A common symptom of narcolepsy is cataplexy ― the temporary loss of muscle control from strong emotions. Although I’m not as affected by it during the day as my excessive daytime sleepiness, it’s a small yet powerful thief that has robbed me of an emotion I hold very dear: laughter. I’m trying to remember when I used to laugh normally, without my muscles collapsing and my body falling, where I could keep my head up and not have to worry about getting to a chair or injuring myself from a fall. Yet this normal, giddy, everyday action is so faint to me that I can only remember when it started—with the slight shake in my hands in fourth grade, which at the time seemed odd and foreign. If only I had known and taken advantage of every single laugh before it grew worse. For those of you who are reading this, I ask you to do one thing. The next time you laugh, take in the emotion. Realize that you are standing, safe, and comfortable. I can’t tell you how bad I want to feel that again. I worry that one day I’ll laugh in a pool and drown, drop someone, or fall and get hurt.

By now I’ve learned that I was given this disability, and it’s my job to adapt to it and push through with strength, dignity and awareness. I won’t let it stop me from laughing, getting good grades, doing well in school, maintaining relationships and more. My life is modified, pulled back from everything I want to achieve, but it doesn’t mean I can’t be just as successful. This has caused me to do everything with overwhelming purpose and caution.

Narcolepsy is a disability, but it’s one that gives me opportunities to be involved and successful. At first I had trouble saying, “I have a disability,” because I associated the word disability with someone hospitalized and unable to function. I was wrong! I realized that anyone can have a disability, and you might not even know it. Now I can say I have a disability with pride, because it’s something I’ve defeated to a minimal presence. Nevertheless, it’s hard when I’m in the disability pre-board line for my flight and people give me the “what is she doing there” type of stare. A lady even came up to me and asked if I was really disabled. Sleepiness and sleep deprivation is so common, making it difficult for people to understand the severity of my fatigue, especially when I look normal.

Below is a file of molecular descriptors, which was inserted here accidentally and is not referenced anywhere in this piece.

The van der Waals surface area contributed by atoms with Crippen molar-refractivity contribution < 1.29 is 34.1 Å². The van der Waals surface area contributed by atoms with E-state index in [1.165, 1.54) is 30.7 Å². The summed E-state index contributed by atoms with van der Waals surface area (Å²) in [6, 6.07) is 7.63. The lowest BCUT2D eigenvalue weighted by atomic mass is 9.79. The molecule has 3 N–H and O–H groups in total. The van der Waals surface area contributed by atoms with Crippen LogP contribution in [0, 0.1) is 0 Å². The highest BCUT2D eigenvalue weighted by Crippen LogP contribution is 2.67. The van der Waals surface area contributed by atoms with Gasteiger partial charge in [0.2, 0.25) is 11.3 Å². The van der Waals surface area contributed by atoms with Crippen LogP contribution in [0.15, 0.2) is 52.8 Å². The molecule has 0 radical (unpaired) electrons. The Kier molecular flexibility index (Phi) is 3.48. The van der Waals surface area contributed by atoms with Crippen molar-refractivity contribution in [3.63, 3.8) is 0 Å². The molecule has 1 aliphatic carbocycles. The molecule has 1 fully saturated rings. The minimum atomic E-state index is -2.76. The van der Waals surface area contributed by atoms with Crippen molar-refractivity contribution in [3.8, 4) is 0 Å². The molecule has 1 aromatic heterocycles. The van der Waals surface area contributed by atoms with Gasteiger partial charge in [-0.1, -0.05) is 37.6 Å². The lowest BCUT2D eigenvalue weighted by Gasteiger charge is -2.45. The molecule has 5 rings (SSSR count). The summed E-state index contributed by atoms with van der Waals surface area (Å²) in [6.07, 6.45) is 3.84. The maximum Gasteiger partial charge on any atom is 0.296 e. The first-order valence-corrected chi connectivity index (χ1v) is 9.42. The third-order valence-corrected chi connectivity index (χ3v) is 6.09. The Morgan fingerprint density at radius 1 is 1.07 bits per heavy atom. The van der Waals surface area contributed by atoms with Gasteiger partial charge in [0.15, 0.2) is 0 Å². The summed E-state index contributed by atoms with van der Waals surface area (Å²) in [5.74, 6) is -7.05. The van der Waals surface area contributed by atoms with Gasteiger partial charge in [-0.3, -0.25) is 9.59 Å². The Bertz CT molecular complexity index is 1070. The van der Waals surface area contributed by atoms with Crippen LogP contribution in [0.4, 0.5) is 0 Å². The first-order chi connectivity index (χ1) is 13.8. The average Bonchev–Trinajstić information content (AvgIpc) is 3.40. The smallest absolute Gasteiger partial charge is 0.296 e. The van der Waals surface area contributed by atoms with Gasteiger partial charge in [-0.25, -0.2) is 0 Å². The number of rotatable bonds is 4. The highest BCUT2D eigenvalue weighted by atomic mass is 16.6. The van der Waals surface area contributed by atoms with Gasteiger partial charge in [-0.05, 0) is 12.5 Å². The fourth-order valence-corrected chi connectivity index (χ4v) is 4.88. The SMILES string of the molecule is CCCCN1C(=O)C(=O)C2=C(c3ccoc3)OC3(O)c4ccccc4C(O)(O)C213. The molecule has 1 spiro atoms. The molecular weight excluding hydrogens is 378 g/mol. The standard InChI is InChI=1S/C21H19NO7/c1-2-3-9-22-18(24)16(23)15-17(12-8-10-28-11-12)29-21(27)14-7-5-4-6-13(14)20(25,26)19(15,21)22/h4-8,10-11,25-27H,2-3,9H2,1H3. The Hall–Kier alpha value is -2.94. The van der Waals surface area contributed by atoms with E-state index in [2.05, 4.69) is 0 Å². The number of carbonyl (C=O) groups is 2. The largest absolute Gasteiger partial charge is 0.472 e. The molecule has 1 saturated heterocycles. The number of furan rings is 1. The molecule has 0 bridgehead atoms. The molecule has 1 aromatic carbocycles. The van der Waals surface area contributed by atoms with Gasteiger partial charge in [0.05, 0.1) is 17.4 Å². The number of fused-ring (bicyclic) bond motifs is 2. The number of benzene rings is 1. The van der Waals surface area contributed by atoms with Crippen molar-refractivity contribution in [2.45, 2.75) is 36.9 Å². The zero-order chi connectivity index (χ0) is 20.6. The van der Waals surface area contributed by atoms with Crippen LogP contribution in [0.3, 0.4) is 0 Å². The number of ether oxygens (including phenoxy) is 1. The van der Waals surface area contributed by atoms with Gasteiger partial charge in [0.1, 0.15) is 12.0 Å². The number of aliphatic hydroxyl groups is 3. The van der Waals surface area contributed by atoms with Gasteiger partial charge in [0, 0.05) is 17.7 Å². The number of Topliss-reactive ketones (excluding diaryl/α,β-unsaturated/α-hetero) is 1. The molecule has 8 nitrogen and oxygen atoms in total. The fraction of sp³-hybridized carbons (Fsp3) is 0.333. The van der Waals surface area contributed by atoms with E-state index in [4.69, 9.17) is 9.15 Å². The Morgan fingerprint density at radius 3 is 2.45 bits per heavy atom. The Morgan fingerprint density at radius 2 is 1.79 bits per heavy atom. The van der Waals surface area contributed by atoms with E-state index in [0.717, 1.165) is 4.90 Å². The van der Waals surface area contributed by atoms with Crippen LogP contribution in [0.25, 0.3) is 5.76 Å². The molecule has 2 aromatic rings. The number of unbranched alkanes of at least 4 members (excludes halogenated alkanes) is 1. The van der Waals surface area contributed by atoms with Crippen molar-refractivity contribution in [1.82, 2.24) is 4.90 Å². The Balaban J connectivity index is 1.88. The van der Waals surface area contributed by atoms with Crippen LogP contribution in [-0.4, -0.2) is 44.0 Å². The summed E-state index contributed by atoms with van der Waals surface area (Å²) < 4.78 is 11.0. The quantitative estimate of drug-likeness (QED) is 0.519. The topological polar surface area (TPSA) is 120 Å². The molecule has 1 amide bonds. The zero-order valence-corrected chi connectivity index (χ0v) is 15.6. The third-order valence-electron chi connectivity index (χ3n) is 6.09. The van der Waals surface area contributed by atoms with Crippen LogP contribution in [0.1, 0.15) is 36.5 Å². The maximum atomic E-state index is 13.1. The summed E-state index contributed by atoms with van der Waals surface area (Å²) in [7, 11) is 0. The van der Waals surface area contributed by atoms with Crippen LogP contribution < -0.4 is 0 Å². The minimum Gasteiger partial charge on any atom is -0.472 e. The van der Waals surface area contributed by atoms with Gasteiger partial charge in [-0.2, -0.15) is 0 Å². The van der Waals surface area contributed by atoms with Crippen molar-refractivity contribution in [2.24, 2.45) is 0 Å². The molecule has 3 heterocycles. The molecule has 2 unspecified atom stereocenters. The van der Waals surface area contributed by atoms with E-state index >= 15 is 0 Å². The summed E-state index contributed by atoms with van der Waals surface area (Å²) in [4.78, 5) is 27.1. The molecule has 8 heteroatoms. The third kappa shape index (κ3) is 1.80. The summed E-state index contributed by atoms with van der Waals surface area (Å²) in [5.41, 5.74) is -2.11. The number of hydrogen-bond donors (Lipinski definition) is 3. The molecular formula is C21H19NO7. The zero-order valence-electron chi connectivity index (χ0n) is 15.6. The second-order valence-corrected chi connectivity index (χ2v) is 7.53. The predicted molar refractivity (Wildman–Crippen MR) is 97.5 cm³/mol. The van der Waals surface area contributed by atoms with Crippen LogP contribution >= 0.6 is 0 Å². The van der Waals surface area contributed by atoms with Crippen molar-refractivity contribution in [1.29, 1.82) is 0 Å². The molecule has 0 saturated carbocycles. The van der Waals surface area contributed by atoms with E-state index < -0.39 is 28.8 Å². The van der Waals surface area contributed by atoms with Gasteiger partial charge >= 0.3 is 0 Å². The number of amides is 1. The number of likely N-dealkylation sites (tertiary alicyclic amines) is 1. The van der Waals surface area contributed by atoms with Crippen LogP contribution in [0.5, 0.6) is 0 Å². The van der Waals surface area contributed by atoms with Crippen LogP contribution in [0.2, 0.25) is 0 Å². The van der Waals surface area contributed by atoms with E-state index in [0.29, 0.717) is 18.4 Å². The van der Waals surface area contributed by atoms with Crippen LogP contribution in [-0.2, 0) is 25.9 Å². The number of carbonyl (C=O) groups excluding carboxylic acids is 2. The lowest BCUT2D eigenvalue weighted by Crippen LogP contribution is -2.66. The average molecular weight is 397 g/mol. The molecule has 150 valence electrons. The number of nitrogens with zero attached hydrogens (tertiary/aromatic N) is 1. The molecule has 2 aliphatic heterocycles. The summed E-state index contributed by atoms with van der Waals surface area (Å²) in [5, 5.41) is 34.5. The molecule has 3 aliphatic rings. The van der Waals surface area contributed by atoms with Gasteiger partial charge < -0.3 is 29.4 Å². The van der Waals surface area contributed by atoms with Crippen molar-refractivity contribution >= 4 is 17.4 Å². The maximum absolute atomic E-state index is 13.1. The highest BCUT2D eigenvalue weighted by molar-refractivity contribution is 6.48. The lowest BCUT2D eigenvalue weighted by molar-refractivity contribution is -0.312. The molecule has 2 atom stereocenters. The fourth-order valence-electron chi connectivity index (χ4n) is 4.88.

Truthfully, I don’t know who I would be without narcolepsy. It has given me an immense amount of strength, appreciation, hope, and responsibility that has made me more mature and aware. It has shaped the person I am today and will become in the future. I am thankful to the Narcolepsy Network organization for training me to became a youth ambassador. This experience has opened gates to many opportunities and most importantly introduced me to a teenage support group. I have friends all over the world with narcolepsy who understand me. No matter how hard you try to explain, it’s difficult for someone to understand what it’s like to live with a disability every day, taunting and teasing you on what you’re missing. And the worst is there’s no cure. But my community has created new friendships with people I never would’ve met, and this one similarity between us was all we needed to instantly feel comfortable around each other.

Sometimes I want to look at narcolepsy in the eye and say, “You thought that you could run my life, but look at me! The Narcolepsy Network is providing education and awareness. Look at the many medications people are taking to help them. Look at all of the things I’m doing, and the incredible people who have helped me. You will never outrun me in the race. I will prevail.”

My journey has been hard, I admit. As a third and fourth grader I was faced with hardships that most have never been exposed to. I was sad, tired, overweight and annoyed from the constant doctors prodding and diagnosing me with different things. Having two surgeries and finding out they were not helpful; sleeping with wires all over my body; medications with side effects that almost sent me to the hospital... I know that as I move on to college I will face new challenges and obstacles, but I have confidence I will overcome them. I don’t know why God gave this to me, but I do know that I will continue to advocate for myself and the narcolepsy community.